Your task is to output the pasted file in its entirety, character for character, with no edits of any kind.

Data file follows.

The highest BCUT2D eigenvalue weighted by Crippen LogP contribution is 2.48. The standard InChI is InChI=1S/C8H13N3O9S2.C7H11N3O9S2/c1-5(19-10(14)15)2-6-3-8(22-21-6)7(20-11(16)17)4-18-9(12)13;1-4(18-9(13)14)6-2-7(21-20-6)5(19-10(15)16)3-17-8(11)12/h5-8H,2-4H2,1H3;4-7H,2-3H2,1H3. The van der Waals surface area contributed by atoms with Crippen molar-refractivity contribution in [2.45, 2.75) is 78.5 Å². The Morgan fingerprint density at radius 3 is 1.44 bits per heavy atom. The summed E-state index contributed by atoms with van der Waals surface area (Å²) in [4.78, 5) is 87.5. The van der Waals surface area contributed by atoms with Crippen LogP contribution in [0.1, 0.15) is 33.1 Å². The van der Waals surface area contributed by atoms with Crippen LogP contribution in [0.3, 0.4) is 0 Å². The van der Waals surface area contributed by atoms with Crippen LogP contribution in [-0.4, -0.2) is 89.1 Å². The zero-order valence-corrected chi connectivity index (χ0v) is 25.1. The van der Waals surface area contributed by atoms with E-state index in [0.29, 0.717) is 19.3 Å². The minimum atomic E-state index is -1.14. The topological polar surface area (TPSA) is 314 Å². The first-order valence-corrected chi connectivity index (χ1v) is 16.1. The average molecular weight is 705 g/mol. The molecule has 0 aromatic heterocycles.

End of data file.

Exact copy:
The highest BCUT2D eigenvalue weighted by Crippen LogP contribution is 2.48. The standard InChI is InChI=1S/C8H13N3O9S2.C7H11N3O9S2/c1-5(19-10(14)15)2-6-3-8(22-21-6)7(20-11(16)17)4-18-9(12)13;1-4(18-9(13)14)6-2-7(21-20-6)5(19-10(15)16)3-17-8(11)12/h5-8H,2-4H2,1H3;4-7H,2-3H2,1H3. The van der Waals surface area contributed by atoms with Crippen molar-refractivity contribution in [2.45, 2.75) is 78.5 Å². The Morgan fingerprint density at radius 3 is 1.44 bits per heavy atom. The summed E-state index contributed by atoms with van der Waals surface area (Å²) in [4.78, 5) is 87.5. The van der Waals surface area contributed by atoms with Crippen LogP contribution in [0.1, 0.15) is 33.1 Å². The van der Waals surface area contributed by atoms with Crippen LogP contribution in [0.3, 0.4) is 0 Å². The van der Waals surface area contributed by atoms with Crippen LogP contribution in [-0.4, -0.2) is 89.1 Å². The zero-order valence-corrected chi connectivity index (χ0v) is 25.1. The van der Waals surface area contributed by atoms with E-state index in [0.29, 0.717) is 19.3 Å². The minimum atomic E-state index is -1.14. The topological polar surface area (TPSA) is 314 Å². The first-order valence-corrected chi connectivity index (χ1v) is 16.1. The average molecular weight is 705 g/mol. The molecule has 0 aromatic heterocycles.